Evers triumphs over Walker in historically close race for governor

State Superintendent Tony Evers wins in the closest governor election Wisconsin has seen in over 50 years.

Image By: Jacob Schellpfeffer

In a nail-biting election, state Superintendent Tony Evers slid past incumbent Gov. Scott Walker to win the highly-anticipated, narrow race for governor.

Final absentee ballots in Milwaukee County pushed Evers over the line as the Democrat won over the Trump state, despite Walker’s significant advantage in both funds and name recognition.

"I look forward to working with Speaker [Robin] Vos and Majority Leader [Scott] Fitzgerald in the days and months ahead to work for a better Wisconsin," Evers told supporters at his Madison victory party.

Campaigning against much of Walker’s platform, Evers plans to repeal Act 10, protect the Affordable Health Care Act, boost public education and expand current infrastructure funding.

As the state’s chief of schools, Evers hit Walker, who dubbed himself the “education governor,” on public education, advocating expanding levels of state support.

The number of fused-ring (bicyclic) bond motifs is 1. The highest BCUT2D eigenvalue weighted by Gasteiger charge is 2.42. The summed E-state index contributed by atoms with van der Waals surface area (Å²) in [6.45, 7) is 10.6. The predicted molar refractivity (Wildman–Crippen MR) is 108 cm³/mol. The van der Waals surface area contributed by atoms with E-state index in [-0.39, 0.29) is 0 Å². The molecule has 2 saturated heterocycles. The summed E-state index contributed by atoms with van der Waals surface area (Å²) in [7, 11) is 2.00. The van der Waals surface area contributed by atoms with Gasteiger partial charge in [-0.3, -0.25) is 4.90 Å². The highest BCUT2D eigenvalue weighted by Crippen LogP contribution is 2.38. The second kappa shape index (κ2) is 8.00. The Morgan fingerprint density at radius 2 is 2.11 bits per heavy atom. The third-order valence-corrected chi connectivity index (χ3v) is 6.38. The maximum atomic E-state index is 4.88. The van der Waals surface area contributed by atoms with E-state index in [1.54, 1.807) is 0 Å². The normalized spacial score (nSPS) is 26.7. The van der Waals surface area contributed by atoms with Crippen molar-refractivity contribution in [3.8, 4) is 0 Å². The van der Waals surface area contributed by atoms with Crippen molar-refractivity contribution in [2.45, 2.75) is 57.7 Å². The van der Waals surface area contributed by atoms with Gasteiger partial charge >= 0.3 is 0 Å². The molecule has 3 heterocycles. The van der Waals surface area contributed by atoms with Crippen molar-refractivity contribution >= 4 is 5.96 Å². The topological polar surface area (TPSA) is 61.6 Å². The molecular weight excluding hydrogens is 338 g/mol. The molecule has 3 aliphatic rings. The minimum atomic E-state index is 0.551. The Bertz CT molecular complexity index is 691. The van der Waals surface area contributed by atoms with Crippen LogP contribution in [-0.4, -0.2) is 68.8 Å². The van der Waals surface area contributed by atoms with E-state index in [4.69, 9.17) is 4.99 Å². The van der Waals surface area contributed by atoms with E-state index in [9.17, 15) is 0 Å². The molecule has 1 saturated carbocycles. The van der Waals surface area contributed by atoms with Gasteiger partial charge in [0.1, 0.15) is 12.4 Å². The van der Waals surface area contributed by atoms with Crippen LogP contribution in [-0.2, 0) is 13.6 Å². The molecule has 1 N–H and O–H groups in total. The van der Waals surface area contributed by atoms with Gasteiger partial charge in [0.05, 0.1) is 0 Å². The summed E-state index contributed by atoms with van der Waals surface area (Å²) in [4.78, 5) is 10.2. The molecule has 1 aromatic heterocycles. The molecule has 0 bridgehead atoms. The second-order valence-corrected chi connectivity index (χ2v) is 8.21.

With this win comes one for former state Rep. Mandela Barnes, who will now serve alongside Evers as lieutenant governor.

"As you know, Mandela and I have been traveling around the state and I'm proud to say we ran a positive campaign, focused on the issues that matter most," Evers said. "Better schools, better roads and more affordable health care that includes protections for preexisting conditions."

Evers’ margin of victory marked one of the closest races for governor in the history of the state, just outside the 1 percent threshold for a margin of victory to warrant a recount.

Republicans, however, seem undeterred and will likely pursue a challenge to the final results.

"Thousands of ballots were damaged and had to be recreated," Walker said in a statement. "Until there is a comparison of the original ballots to the recreated ballots, there is no way to judge their validity."

Dane and Milwaukee County showed up big for Evers, voting at about 75 and 65 percent, respectively. Dane County alone yielded 50,000 more votes than in the 2014 midterm.

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